Ying-Ying Chang, Iris Chang”s mother, attends the opening ceremony of the reading room dedicated to her daughter.[Photo provided to China Daily]
Born in 1968 to two university professors who immigrated to the United States from China, Iris Chang grew up hearing stories about the Nanjing Massacre. The Rape of Nanking was motivated, in part, by the stories of her own grandparents about their escape from the massacre.
Her book remained on The New York Times best-seller list for 10 weeks. Based on the book, a US documentary film, Nanking, was released in 2007.
Chang also wrote two other books documenting the experiences of Chinese and Chinese Americans in history. During her research for her fourth book, in 2004, at the age of 36, Chang took her own life after losing a battle with depression.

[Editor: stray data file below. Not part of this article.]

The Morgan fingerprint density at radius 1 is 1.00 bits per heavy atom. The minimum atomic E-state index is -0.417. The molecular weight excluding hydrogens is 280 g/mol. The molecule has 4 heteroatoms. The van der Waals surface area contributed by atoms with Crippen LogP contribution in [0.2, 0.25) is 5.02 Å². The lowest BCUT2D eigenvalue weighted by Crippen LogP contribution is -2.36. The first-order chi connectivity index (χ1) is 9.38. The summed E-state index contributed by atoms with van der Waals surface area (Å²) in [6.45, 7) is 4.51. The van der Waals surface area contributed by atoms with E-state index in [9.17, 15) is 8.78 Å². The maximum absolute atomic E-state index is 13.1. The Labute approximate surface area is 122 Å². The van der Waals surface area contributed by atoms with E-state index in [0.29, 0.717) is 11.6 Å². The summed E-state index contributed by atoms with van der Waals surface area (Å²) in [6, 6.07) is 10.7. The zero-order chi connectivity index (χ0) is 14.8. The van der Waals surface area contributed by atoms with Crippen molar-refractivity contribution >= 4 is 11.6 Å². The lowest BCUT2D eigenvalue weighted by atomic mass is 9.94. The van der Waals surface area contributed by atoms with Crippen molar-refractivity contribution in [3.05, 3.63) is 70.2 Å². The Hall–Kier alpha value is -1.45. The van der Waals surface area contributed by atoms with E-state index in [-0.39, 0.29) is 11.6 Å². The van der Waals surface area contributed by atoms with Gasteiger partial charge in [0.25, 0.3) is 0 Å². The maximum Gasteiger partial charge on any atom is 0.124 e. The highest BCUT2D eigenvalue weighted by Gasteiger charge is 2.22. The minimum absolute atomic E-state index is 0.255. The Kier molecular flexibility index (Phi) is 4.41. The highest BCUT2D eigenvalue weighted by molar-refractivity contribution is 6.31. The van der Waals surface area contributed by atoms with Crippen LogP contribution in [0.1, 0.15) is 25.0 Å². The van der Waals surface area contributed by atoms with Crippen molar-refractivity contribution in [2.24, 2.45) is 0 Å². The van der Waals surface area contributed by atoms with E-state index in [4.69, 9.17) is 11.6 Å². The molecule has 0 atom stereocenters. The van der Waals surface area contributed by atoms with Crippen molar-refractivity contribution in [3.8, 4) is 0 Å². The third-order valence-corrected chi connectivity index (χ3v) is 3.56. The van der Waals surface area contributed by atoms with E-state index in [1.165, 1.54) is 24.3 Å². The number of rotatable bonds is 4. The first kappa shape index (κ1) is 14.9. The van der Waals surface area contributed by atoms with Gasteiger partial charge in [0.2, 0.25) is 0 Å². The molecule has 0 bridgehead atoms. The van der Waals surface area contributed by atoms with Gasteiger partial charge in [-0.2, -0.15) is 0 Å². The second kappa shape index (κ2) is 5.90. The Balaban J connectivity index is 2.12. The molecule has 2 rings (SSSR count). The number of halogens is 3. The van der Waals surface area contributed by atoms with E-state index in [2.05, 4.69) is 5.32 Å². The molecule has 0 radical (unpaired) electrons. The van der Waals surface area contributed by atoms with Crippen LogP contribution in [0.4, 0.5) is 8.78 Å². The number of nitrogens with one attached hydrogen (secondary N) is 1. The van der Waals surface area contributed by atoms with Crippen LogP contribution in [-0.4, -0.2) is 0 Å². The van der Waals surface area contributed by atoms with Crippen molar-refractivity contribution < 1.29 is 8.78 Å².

In 2017, her ancestral home, Huaian city in Jiangsu, built a memorial hall in tribute to her contributions in preserving a key chapter of Chinese history.
Chang spent her last days in San Jose, California, where a park bearing her name in honor of her contribution to the local, national and global community, was inaugurated in 2019. In the park stands a monument which bears Chang’s quote about the “power of one”.
“When Iris revisited her high school (Uni High at Champaign-Urbana, Illinois), she delivered this speech about the power of one,” Ying-Ying Chang, Iris’ mother, tells China Daily.
“One discovery can cure a disease, or spawn new technology that can benefit or annihilate the human race. You are one individual and can change millions of lives. Think big. Do not limit your vision, and do not ever compromise your dreams or ideals ,” she says, quoting her daughter’s speech.